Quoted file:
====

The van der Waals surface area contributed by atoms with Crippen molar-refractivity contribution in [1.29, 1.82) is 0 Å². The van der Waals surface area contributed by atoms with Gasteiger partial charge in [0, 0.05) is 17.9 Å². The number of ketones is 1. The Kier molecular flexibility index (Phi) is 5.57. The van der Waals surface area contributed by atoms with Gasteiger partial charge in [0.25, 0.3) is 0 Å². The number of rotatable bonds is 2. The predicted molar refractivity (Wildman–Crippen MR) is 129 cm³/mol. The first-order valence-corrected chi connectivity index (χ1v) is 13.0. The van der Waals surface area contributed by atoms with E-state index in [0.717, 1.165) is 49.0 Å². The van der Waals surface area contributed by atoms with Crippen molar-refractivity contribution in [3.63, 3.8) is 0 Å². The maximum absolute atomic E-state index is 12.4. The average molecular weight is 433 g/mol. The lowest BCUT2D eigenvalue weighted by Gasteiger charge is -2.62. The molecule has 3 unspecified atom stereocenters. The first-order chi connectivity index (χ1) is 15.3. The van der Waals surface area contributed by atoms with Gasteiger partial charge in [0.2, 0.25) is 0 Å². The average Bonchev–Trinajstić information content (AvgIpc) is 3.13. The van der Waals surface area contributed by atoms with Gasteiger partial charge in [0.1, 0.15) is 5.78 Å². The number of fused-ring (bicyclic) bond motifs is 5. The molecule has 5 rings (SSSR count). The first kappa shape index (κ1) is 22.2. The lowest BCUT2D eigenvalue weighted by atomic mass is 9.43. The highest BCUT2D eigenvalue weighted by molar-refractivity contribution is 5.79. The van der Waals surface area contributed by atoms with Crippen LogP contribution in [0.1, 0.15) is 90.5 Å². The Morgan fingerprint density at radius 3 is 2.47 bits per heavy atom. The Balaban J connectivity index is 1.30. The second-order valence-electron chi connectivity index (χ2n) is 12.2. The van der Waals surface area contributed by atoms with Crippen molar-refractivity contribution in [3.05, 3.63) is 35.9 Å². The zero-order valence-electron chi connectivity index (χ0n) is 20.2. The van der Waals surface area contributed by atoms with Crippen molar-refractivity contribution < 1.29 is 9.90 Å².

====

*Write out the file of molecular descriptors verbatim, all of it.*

The van der Waals surface area contributed by atoms with Crippen molar-refractivity contribution in [1.29, 1.82) is 0 Å². The van der Waals surface area contributed by atoms with Gasteiger partial charge in [0, 0.05) is 17.9 Å². The number of ketones is 1. The Kier molecular flexibility index (Phi) is 5.57. The van der Waals surface area contributed by atoms with Gasteiger partial charge in [0.25, 0.3) is 0 Å². The number of rotatable bonds is 2. The predicted molar refractivity (Wildman–Crippen MR) is 129 cm³/mol. The first-order valence-corrected chi connectivity index (χ1v) is 13.0. The van der Waals surface area contributed by atoms with E-state index in [0.717, 1.165) is 49.0 Å². The van der Waals surface area contributed by atoms with Crippen molar-refractivity contribution in [3.63, 3.8) is 0 Å². The maximum absolute atomic E-state index is 12.4. The average molecular weight is 433 g/mol. The lowest BCUT2D eigenvalue weighted by Gasteiger charge is -2.62. The molecule has 3 unspecified atom stereocenters. The first-order chi connectivity index (χ1) is 15.3. The van der Waals surface area contributed by atoms with Gasteiger partial charge in [0.2, 0.25) is 0 Å². The average Bonchev–Trinajstić information content (AvgIpc) is 3.13. The van der Waals surface area contributed by atoms with Gasteiger partial charge in [0.1, 0.15) is 5.78 Å². The number of fused-ring (bicyclic) bond motifs is 5. The molecule has 5 rings (SSSR count). The first kappa shape index (κ1) is 22.2. The lowest BCUT2D eigenvalue weighted by atomic mass is 9.43. The highest BCUT2D eigenvalue weighted by molar-refractivity contribution is 5.79. The van der Waals surface area contributed by atoms with Crippen LogP contribution in [0.1, 0.15) is 90.5 Å². The Morgan fingerprint density at radius 3 is 2.47 bits per heavy atom. The Balaban J connectivity index is 1.30. The second-order valence-electron chi connectivity index (χ2n) is 12.2. The van der Waals surface area contributed by atoms with Crippen molar-refractivity contribution in [3.05, 3.63) is 35.9 Å². The zero-order valence-electron chi connectivity index (χ0n) is 20.2. The van der Waals surface area contributed by atoms with Crippen molar-refractivity contribution < 1.29 is 9.90 Å².